Rudy Giuliani says Obama doesn't 'love America,' teases endorsing Scott Walker in 2016
Rudy Giuliani speaks to Fox News on Dec. 28, 2014. [Fox News]

Former New York City Mayor Rudy Giuliani (R) revisited a common conservative theme on Wednesday at a private dinner honoring Wisconsin Gov. Scott Walker -- before suggesting he might support him as the next Republican presidential nominee, Politico reported.

"I do not believe, and I know this is a horrible thing to say, but I do not believe that the president loves America," Giuliani said during the event in Manhattan. "He doesn't love you. And he doesn't love me. He wasn't brought up the way you were brought up and I was brought up through love of this country."

Giuliani, who mounted a failed campaign for the party's nomination in 2008, then reportedly turned to Walker.

"I'm looking for a presidential candidate who can express that, do that and carry it out," Giuliani told him. "And if it's you Scott, I'll endorse you. And if it's somebody else, I'll support somebody else."

After the event, the former mayor then joined the list of conservatives accusing Obama of singling out Christianity for criticism during the National Prayer Breakfast earlier this month.

"You've got to be able to criticize Islam for the parts of Islam that are wrong," he said. "You criticize Christianity for the part of Christianity that is wrong. I'm not sure how wrong the Crusades are. The Crusades were kind of an equal battle between two groups of barbarians. The Muslims and the crusading barbarians. What the hell? What’s wrong with this man that he can’t stand up and say there's a part of Islam that's sick?"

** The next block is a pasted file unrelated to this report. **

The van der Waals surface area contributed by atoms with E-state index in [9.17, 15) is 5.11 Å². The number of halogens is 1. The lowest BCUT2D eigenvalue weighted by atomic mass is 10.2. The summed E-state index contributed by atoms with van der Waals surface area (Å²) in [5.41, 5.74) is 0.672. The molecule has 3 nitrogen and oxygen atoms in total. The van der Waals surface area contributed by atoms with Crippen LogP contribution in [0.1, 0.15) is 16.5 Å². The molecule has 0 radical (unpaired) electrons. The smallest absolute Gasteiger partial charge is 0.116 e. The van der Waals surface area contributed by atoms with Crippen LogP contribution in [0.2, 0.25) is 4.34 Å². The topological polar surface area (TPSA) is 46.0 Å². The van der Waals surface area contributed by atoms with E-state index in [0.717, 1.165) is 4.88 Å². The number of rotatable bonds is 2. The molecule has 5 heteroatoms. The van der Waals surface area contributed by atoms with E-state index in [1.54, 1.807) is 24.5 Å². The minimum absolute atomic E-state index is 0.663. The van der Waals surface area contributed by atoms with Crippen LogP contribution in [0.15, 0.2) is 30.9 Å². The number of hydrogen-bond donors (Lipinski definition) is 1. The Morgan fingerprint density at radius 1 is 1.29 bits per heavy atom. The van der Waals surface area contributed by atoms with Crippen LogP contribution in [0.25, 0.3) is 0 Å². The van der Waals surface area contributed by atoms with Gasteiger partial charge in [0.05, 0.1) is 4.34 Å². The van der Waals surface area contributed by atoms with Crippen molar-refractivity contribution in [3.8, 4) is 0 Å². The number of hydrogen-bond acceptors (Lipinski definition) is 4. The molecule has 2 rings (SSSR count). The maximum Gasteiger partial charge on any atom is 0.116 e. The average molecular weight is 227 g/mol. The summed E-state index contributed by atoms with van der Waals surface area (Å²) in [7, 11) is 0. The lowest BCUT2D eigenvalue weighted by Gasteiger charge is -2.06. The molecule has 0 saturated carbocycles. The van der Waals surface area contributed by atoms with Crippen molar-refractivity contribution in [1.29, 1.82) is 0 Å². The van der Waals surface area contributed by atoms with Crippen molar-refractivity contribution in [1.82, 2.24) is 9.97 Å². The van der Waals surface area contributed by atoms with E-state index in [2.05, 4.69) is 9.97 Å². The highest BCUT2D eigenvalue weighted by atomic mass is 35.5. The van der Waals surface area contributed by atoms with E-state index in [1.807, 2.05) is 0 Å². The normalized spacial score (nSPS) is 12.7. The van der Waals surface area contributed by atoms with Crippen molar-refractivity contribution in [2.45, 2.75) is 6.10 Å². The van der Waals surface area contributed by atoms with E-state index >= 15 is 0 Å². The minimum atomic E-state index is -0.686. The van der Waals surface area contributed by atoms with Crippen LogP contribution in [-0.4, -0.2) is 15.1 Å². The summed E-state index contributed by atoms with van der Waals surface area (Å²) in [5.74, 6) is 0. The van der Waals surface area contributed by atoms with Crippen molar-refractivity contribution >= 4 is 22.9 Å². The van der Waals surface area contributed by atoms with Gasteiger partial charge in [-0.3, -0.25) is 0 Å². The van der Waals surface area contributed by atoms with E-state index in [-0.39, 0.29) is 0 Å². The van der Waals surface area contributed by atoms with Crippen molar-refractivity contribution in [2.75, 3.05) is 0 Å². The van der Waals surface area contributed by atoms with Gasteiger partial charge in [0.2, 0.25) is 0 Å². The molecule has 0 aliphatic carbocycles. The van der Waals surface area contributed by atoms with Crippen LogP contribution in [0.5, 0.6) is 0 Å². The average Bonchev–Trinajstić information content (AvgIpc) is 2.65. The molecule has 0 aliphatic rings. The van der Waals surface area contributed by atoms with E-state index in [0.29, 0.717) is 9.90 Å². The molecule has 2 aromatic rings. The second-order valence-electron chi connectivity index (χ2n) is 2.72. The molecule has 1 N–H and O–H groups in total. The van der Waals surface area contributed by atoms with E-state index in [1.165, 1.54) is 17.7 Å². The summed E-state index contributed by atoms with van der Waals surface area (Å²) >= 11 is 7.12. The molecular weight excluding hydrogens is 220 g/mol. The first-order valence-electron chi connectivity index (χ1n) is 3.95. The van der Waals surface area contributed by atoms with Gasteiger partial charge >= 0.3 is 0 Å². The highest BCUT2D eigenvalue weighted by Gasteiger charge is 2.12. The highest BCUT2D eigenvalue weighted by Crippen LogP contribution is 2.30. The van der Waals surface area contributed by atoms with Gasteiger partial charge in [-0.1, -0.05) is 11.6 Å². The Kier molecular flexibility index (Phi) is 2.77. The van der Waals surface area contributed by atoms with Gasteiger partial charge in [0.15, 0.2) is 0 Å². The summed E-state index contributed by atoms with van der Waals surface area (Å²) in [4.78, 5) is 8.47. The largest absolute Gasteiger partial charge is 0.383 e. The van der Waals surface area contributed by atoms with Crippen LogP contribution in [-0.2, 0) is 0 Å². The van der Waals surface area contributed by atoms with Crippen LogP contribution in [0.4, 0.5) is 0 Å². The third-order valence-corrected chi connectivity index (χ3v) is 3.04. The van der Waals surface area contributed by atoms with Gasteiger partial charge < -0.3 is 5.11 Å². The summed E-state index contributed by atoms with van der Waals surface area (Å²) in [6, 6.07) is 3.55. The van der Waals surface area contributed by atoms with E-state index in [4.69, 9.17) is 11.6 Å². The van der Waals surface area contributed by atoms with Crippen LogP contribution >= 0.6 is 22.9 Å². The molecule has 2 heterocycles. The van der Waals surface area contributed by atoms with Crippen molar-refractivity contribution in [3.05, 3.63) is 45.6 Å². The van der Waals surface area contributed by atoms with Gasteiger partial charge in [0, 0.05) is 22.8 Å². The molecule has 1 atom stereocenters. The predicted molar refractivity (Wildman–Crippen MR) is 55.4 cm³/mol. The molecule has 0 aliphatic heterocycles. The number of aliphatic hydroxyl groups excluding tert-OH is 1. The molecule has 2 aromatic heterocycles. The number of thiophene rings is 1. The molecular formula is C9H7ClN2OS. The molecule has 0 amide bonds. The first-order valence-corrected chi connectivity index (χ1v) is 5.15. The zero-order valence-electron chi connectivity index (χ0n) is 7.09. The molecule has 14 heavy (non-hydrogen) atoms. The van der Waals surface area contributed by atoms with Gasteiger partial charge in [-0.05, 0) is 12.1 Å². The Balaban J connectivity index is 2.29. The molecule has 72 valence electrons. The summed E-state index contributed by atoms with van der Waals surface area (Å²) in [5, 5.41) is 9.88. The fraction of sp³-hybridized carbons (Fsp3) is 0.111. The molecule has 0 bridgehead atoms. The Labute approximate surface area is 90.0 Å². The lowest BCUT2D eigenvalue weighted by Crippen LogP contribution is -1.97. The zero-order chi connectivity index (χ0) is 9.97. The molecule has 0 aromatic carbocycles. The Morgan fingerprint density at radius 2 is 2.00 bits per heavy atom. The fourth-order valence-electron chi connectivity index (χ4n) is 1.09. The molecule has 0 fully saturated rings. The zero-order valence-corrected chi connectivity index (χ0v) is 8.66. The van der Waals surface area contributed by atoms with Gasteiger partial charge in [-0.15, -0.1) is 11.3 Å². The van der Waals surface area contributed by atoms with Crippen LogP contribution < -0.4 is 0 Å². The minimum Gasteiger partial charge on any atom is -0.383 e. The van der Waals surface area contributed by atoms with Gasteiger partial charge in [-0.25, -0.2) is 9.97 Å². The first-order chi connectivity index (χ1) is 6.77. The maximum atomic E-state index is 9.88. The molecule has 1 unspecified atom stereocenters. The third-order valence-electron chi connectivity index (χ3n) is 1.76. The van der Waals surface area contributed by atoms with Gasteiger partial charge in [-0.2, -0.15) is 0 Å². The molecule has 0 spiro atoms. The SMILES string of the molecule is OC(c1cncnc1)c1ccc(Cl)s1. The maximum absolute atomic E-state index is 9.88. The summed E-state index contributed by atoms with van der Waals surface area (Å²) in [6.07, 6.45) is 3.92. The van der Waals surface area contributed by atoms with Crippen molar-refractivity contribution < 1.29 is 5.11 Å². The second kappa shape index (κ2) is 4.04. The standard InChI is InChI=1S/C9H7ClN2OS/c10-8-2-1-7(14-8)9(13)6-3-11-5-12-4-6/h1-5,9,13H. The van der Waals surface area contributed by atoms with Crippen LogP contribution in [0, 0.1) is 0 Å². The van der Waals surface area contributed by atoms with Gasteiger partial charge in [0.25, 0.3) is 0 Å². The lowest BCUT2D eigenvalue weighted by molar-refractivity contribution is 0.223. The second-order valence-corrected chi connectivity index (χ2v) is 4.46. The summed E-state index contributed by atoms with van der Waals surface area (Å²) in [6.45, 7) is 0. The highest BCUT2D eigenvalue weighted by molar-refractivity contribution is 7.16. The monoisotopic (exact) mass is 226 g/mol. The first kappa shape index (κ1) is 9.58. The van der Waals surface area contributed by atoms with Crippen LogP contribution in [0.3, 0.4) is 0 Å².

He did not mention that, as a transcript of Obama's remarks at the event demonstrated, the president singled out the Islamic State extremist group as "a brutal, vicious, death cult" that commits atrocities in the name of Islam.

Politico reported that members of Walker's staff insisted that Giuliani's remarks be considered off-the-record. He later said he would "eventually" support a nominee from within his party for the next presidential election.